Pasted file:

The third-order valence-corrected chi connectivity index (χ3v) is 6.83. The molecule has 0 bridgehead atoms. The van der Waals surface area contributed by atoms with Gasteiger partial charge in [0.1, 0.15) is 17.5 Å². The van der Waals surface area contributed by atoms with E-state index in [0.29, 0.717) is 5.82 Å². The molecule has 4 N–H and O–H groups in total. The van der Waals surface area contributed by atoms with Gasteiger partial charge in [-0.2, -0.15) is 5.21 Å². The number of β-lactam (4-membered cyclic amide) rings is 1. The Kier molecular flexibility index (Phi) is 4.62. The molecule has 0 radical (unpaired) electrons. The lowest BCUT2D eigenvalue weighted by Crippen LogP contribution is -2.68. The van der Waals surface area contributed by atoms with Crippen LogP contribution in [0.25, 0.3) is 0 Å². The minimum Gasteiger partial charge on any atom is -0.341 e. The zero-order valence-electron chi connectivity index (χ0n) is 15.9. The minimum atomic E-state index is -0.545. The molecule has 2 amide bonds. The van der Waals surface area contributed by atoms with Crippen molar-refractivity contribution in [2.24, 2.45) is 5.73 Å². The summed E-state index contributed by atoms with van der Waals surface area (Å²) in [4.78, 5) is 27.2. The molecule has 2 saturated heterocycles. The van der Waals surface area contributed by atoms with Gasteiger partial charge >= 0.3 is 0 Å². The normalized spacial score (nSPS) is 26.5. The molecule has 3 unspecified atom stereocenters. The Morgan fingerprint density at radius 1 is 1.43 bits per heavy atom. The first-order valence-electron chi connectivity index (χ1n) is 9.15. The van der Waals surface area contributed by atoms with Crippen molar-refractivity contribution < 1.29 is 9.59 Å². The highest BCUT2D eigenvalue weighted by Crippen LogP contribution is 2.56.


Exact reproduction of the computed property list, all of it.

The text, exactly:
The third-order valence-corrected chi connectivity index (χ3v) is 6.83. The molecule has 0 bridgehead atoms. The van der Waals surface area contributed by atoms with Gasteiger partial charge in [0.1, 0.15) is 17.5 Å². The van der Waals surface area contributed by atoms with E-state index in [0.29, 0.717) is 5.82 Å². The molecule has 4 N–H and O–H groups in total. The van der Waals surface area contributed by atoms with Gasteiger partial charge in [-0.2, -0.15) is 5.21 Å². The number of β-lactam (4-membered cyclic amide) rings is 1. The Kier molecular flexibility index (Phi) is 4.62. The molecule has 0 radical (unpaired) electrons. The lowest BCUT2D eigenvalue weighted by Crippen LogP contribution is -2.68. The van der Waals surface area contributed by atoms with Crippen LogP contribution in [0.25, 0.3) is 0 Å². The minimum Gasteiger partial charge on any atom is -0.341 e. The zero-order valence-electron chi connectivity index (χ0n) is 15.9. The minimum atomic E-state index is -0.545. The molecule has 2 amide bonds. The van der Waals surface area contributed by atoms with Crippen molar-refractivity contribution in [2.24, 2.45) is 5.73 Å². The summed E-state index contributed by atoms with van der Waals surface area (Å²) in [4.78, 5) is 27.2. The molecule has 2 saturated heterocycles. The van der Waals surface area contributed by atoms with Gasteiger partial charge >= 0.3 is 0 Å². The normalized spacial score (nSPS) is 26.5. The molecule has 3 unspecified atom stereocenters. The Morgan fingerprint density at radius 1 is 1.43 bits per heavy atom. The first-order valence-electron chi connectivity index (χ1n) is 9.15. The van der Waals surface area contributed by atoms with Crippen molar-refractivity contribution < 1.29 is 9.59 Å². The highest BCUT2D eigenvalue weighted by Crippen LogP contribution is 2.56.